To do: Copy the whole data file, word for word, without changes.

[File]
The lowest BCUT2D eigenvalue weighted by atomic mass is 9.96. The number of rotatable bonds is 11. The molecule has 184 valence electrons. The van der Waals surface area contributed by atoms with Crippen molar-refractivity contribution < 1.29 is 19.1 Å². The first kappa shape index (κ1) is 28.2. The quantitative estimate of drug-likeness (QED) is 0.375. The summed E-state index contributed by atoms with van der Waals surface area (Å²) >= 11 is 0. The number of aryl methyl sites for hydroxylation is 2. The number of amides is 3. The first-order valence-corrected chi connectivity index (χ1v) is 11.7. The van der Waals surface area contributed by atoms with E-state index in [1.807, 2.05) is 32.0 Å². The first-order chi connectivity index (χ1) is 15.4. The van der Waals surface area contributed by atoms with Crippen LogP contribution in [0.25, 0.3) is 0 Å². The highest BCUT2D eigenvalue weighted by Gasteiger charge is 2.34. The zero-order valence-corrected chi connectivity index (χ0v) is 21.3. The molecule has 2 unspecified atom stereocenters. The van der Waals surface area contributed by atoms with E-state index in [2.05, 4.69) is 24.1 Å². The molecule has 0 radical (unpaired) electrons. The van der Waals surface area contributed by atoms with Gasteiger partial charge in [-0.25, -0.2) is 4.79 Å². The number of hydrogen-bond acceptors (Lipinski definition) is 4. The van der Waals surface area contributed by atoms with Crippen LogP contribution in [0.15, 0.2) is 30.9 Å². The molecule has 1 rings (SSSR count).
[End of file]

The lowest BCUT2D eigenvalue weighted by atomic mass is 9.96. The number of rotatable bonds is 11. The molecule has 184 valence electrons. The van der Waals surface area contributed by atoms with Crippen molar-refractivity contribution < 1.29 is 19.1 Å². The first kappa shape index (κ1) is 28.2. The quantitative estimate of drug-likeness (QED) is 0.375. The summed E-state index contributed by atoms with van der Waals surface area (Å²) >= 11 is 0. The number of aryl methyl sites for hydroxylation is 2. The number of amides is 3. The first-order valence-corrected chi connectivity index (χ1v) is 11.7. The van der Waals surface area contributed by atoms with E-state index in [1.807, 2.05) is 32.0 Å². The first-order chi connectivity index (χ1) is 15.4. The van der Waals surface area contributed by atoms with Crippen LogP contribution in [0.25, 0.3) is 0 Å². The highest BCUT2D eigenvalue weighted by Gasteiger charge is 2.34. The zero-order valence-corrected chi connectivity index (χ0v) is 21.3. The molecule has 2 unspecified atom stereocenters. The van der Waals surface area contributed by atoms with E-state index in [2.05, 4.69) is 24.1 Å². The molecule has 0 radical (unpaired) electrons. The van der Waals surface area contributed by atoms with Gasteiger partial charge in [-0.25, -0.2) is 4.79 Å². The number of hydrogen-bond acceptors (Lipinski definition) is 4. The van der Waals surface area contributed by atoms with Crippen LogP contribution in [0.15, 0.2) is 30.9 Å². The molecule has 1 rings (SSSR count).